Preds' recent offense is coming from the defense

Sunday, October 25, 2009 at 11:46pm

The Nashville Predators got their long-awaited offensive breakthrough last week, and it came from the defense.

A 6-5 overtime victory at Ottawa last Thursday accounted for exactly one-third of the team’s goals through the first 10 games.

Five of the goals in that contest, including the game-winner by Shea Weber were scored by defensemen. Weber also scored in the third period, Ryan Suter had a pair of goals and the recently recalled Cody Franson got the first of his career.

In the eight games that preceded that one, Nashville’s blue liners scored just once.

“We need our defense to help out and we need our forwards to help out – all three lines or all four lines,” coach Barry Trotz said. “We’re still a team that we win because we get good goaltending and we play a good team defensive game and we make sure our compete level is high.”

That victory snapped a six-game losing streak, but the production level did not last.

Two nights later nobody — defensemen or forwards — scored in a 2-0 loss at Chicago. It was the third shutout against Nashville this season.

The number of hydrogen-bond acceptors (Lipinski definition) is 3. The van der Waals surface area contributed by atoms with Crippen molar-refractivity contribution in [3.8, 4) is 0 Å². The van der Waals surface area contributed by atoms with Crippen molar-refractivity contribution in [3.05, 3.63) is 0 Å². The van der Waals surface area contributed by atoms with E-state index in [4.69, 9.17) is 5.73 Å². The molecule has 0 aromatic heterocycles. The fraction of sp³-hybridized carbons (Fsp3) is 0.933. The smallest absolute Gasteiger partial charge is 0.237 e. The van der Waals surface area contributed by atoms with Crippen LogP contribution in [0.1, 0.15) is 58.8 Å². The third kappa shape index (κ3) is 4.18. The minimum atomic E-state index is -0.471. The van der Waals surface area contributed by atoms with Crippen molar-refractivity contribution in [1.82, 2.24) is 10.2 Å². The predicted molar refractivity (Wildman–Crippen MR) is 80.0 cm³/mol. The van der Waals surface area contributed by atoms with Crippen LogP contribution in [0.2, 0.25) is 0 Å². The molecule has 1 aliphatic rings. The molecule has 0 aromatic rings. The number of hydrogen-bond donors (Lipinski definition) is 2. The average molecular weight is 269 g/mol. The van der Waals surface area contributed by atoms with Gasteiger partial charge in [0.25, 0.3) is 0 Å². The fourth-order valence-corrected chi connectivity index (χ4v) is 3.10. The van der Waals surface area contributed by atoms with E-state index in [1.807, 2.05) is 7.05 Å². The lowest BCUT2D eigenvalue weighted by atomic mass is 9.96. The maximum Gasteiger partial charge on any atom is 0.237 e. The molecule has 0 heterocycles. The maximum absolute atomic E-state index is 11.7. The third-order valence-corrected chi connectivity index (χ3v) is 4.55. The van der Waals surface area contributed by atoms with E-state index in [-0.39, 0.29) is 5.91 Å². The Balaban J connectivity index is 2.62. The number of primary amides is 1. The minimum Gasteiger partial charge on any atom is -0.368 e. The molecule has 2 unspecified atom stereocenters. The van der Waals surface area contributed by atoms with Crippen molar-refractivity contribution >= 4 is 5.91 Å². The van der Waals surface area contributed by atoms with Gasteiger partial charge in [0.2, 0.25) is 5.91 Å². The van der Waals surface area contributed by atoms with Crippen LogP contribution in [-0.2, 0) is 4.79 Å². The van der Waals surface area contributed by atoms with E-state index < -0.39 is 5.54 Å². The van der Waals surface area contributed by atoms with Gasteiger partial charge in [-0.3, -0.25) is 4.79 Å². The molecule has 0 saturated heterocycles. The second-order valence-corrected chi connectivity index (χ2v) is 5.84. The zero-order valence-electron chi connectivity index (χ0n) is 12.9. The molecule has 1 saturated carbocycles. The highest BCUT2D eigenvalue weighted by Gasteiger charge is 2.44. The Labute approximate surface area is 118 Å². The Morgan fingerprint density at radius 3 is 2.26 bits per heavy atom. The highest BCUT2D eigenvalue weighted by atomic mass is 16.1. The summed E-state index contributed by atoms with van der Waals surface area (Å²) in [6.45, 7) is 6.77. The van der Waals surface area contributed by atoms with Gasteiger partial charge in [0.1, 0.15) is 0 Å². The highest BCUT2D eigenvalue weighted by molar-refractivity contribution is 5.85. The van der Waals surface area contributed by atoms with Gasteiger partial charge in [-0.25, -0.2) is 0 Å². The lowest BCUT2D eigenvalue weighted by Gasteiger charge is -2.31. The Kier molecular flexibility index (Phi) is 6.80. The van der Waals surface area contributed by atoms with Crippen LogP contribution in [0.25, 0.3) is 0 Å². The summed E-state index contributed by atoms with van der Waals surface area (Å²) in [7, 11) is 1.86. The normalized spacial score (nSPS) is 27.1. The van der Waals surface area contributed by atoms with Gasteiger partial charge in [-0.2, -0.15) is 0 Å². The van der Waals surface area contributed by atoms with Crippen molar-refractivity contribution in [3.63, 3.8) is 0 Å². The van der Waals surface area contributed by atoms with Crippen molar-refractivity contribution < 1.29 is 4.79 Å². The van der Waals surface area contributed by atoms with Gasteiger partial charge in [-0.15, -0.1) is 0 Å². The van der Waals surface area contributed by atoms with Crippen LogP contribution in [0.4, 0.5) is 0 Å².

That left the Predators with seven points through their first 10 games (3-6-1), which was one more than their worst record ever at that point of the season. In 2002-03, they had six points and a 1-5-1-3 mark.

At the same juncture of last season, Nashville had 35 goals and a 5-4-1 record (11 points) and had gotten consistent offensive contributions from its defensemen.

Six different players at that position had scored at least once and in eight of the first 10 games — none of them shutouts — at least one of the goals came from a player in the back.

Ten games into this season, only three defensemen — Weber, Suter and Franson — have found the back of the net. Weber’s goal against Washington on Oct. 17 was the only other time the Predators got a goal from the back line.

Through Saturday, Calgary’s Dion Phaneuf led all NHL defensemen with five goals of his own in 10 games, which was one fewer than Nashville’s entire defense corps.

“With our team, we need contributions right through the lineup,” Trotz said. “Some teams don’t need as much from the back end … because they have lots of people up front who can contribute.

“With us, we’re a little more even that way.”

The Predators are back in action Wednesday at Minnesota (7 p.m., no television).

The Wild have just three goals from their defense in 10 games and are 3-7-0, which makes them the only Western Conference team with fewer points than Nashville.